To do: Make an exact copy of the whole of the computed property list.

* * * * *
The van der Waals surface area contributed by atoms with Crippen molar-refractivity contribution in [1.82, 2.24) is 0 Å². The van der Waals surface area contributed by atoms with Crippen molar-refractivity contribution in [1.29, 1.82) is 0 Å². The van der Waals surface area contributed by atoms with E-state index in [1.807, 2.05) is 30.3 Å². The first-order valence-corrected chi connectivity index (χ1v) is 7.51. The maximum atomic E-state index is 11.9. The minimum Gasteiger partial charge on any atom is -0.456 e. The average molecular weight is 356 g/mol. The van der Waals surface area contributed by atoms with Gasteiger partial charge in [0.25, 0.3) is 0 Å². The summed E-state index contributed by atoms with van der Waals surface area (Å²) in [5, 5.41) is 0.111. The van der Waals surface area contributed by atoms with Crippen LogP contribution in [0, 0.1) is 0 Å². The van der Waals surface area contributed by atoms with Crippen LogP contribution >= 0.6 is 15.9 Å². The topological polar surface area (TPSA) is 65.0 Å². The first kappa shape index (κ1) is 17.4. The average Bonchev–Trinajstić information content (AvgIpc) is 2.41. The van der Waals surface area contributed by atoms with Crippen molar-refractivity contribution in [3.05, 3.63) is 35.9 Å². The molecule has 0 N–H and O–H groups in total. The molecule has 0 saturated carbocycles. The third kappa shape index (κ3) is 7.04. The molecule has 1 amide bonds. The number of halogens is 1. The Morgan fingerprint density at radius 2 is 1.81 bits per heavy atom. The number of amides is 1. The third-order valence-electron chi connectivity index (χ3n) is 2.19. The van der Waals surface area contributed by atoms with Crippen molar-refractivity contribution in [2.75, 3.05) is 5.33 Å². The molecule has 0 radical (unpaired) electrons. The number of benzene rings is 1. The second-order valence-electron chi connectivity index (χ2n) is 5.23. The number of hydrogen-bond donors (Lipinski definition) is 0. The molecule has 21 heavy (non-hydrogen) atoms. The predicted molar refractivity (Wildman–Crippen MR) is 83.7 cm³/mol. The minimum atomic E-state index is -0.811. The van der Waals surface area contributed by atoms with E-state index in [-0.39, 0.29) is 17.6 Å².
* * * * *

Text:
The van der Waals surface area contributed by atoms with Crippen molar-refractivity contribution in [1.82, 2.24) is 0 Å². The van der Waals surface area contributed by atoms with Crippen molar-refractivity contribution in [1.29, 1.82) is 0 Å². The van der Waals surface area contributed by atoms with E-state index in [1.807, 2.05) is 30.3 Å². The first-order valence-corrected chi connectivity index (χ1v) is 7.51. The maximum atomic E-state index is 11.9. The minimum Gasteiger partial charge on any atom is -0.456 e. The average molecular weight is 356 g/mol. The van der Waals surface area contributed by atoms with Gasteiger partial charge in [0.25, 0.3) is 0 Å². The summed E-state index contributed by atoms with van der Waals surface area (Å²) in [5, 5.41) is 0.111. The van der Waals surface area contributed by atoms with Crippen LogP contribution in [0, 0.1) is 0 Å². The van der Waals surface area contributed by atoms with Crippen LogP contribution >= 0.6 is 15.9 Å². The topological polar surface area (TPSA) is 65.0 Å². The first kappa shape index (κ1) is 17.4. The average Bonchev–Trinajstić information content (AvgIpc) is 2.41. The van der Waals surface area contributed by atoms with Crippen molar-refractivity contribution in [3.05, 3.63) is 35.9 Å². The molecule has 0 N–H and O–H groups in total. The molecule has 0 saturated carbocycles. The third kappa shape index (κ3) is 7.04. The molecule has 1 amide bonds. The number of halogens is 1. The Morgan fingerprint density at radius 2 is 1.81 bits per heavy atom. The number of amides is 1. The third-order valence-electron chi connectivity index (χ3n) is 2.19. The van der Waals surface area contributed by atoms with Crippen molar-refractivity contribution in [2.75, 3.05) is 5.33 Å². The molecule has 0 radical (unpaired) electrons. The number of benzene rings is 1. The second-order valence-electron chi connectivity index (χ2n) is 5.23. The number of hydrogen-bond donors (Lipinski definition) is 0. The molecule has 21 heavy (non-hydrogen) atoms. The predicted molar refractivity (Wildman–Crippen MR) is 83.7 cm³/mol. The minimum atomic E-state index is -0.811. The van der Waals surface area contributed by atoms with E-state index in [-0.39, 0.29) is 17.6 Å².